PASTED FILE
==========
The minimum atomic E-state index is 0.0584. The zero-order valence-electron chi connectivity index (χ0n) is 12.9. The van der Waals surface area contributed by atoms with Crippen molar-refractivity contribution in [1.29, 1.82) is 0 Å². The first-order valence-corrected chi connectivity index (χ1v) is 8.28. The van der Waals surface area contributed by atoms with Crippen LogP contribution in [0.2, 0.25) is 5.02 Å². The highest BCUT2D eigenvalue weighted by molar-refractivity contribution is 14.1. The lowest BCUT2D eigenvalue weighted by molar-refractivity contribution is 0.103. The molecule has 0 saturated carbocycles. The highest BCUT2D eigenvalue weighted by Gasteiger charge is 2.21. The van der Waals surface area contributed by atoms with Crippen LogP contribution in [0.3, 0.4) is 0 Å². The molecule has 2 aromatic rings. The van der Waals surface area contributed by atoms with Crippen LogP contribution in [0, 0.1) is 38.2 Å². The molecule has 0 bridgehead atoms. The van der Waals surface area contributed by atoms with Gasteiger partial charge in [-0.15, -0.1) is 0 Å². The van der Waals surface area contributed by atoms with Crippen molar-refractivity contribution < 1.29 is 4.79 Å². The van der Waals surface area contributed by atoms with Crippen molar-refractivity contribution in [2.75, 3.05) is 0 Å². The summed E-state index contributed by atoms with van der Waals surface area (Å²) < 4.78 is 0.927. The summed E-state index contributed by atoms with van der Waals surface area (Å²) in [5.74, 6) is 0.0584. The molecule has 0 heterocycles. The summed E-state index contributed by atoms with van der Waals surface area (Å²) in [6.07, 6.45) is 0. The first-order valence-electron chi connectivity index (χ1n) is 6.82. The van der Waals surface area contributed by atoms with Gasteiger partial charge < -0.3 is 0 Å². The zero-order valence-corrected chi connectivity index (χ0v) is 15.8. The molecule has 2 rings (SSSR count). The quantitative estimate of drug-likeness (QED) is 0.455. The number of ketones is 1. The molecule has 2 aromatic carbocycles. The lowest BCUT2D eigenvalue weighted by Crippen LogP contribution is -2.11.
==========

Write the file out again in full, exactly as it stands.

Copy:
The minimum atomic E-state index is 0.0584. The zero-order valence-electron chi connectivity index (χ0n) is 12.9. The van der Waals surface area contributed by atoms with Crippen molar-refractivity contribution in [1.29, 1.82) is 0 Å². The first-order valence-corrected chi connectivity index (χ1v) is 8.28. The van der Waals surface area contributed by atoms with Crippen LogP contribution in [0.2, 0.25) is 5.02 Å². The highest BCUT2D eigenvalue weighted by molar-refractivity contribution is 14.1. The lowest BCUT2D eigenvalue weighted by molar-refractivity contribution is 0.103. The molecule has 0 saturated carbocycles. The highest BCUT2D eigenvalue weighted by Gasteiger charge is 2.21. The van der Waals surface area contributed by atoms with Crippen LogP contribution in [0.3, 0.4) is 0 Å². The molecule has 2 aromatic rings. The van der Waals surface area contributed by atoms with Crippen LogP contribution in [0, 0.1) is 38.2 Å². The molecule has 0 bridgehead atoms. The van der Waals surface area contributed by atoms with Gasteiger partial charge in [-0.15, -0.1) is 0 Å². The van der Waals surface area contributed by atoms with Crippen molar-refractivity contribution < 1.29 is 4.79 Å². The van der Waals surface area contributed by atoms with Crippen molar-refractivity contribution in [2.75, 3.05) is 0 Å². The summed E-state index contributed by atoms with van der Waals surface area (Å²) < 4.78 is 0.927. The summed E-state index contributed by atoms with van der Waals surface area (Å²) in [5.74, 6) is 0.0584. The molecule has 0 heterocycles. The summed E-state index contributed by atoms with van der Waals surface area (Å²) in [6.07, 6.45) is 0. The first-order valence-electron chi connectivity index (χ1n) is 6.82. The van der Waals surface area contributed by atoms with Gasteiger partial charge < -0.3 is 0 Å². The zero-order valence-corrected chi connectivity index (χ0v) is 15.8. The molecule has 2 rings (SSSR count). The quantitative estimate of drug-likeness (QED) is 0.455. The number of ketones is 1. The molecule has 2 aromatic carbocycles. The lowest BCUT2D eigenvalue weighted by Crippen LogP contribution is -2.11.